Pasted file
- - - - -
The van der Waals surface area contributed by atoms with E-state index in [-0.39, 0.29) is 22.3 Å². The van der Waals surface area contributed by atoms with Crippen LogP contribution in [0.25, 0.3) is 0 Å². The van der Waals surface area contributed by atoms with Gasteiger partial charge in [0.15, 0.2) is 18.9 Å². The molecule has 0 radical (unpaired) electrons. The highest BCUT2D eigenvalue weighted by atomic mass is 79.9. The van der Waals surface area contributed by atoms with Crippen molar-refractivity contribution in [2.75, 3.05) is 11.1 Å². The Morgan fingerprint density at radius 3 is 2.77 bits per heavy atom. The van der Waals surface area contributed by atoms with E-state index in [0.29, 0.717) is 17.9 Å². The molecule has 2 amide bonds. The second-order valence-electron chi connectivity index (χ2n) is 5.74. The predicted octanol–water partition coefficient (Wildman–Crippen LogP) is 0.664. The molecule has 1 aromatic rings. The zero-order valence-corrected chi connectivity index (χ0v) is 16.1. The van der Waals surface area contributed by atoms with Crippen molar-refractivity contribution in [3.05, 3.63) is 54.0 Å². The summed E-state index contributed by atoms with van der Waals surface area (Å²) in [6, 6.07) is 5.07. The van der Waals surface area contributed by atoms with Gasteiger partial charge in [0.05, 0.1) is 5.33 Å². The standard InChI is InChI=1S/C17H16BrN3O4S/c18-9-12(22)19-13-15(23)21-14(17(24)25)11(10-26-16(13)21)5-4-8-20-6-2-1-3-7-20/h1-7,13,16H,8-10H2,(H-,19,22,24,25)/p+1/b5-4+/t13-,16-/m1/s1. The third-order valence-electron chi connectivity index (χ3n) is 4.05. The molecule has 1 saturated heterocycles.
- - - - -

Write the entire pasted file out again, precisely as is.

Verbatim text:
The van der Waals surface area contributed by atoms with E-state index in [-0.39, 0.29) is 22.3 Å². The van der Waals surface area contributed by atoms with Crippen LogP contribution in [0.25, 0.3) is 0 Å². The van der Waals surface area contributed by atoms with Gasteiger partial charge in [0.15, 0.2) is 18.9 Å². The molecule has 0 radical (unpaired) electrons. The highest BCUT2D eigenvalue weighted by atomic mass is 79.9. The van der Waals surface area contributed by atoms with Crippen molar-refractivity contribution in [2.75, 3.05) is 11.1 Å². The Morgan fingerprint density at radius 3 is 2.77 bits per heavy atom. The van der Waals surface area contributed by atoms with E-state index in [0.29, 0.717) is 17.9 Å². The molecule has 2 amide bonds. The second-order valence-electron chi connectivity index (χ2n) is 5.74. The predicted octanol–water partition coefficient (Wildman–Crippen LogP) is 0.664. The molecule has 1 aromatic rings. The zero-order valence-corrected chi connectivity index (χ0v) is 16.1. The van der Waals surface area contributed by atoms with Crippen molar-refractivity contribution in [3.05, 3.63) is 54.0 Å². The summed E-state index contributed by atoms with van der Waals surface area (Å²) in [6, 6.07) is 5.07. The van der Waals surface area contributed by atoms with Gasteiger partial charge in [0.05, 0.1) is 5.33 Å². The standard InChI is InChI=1S/C17H16BrN3O4S/c18-9-12(22)19-13-15(23)21-14(17(24)25)11(10-26-16(13)21)5-4-8-20-6-2-1-3-7-20/h1-7,13,16H,8-10H2,(H-,19,22,24,25)/p+1/b5-4+/t13-,16-/m1/s1. The third-order valence-electron chi connectivity index (χ3n) is 4.05. The molecule has 1 saturated heterocycles.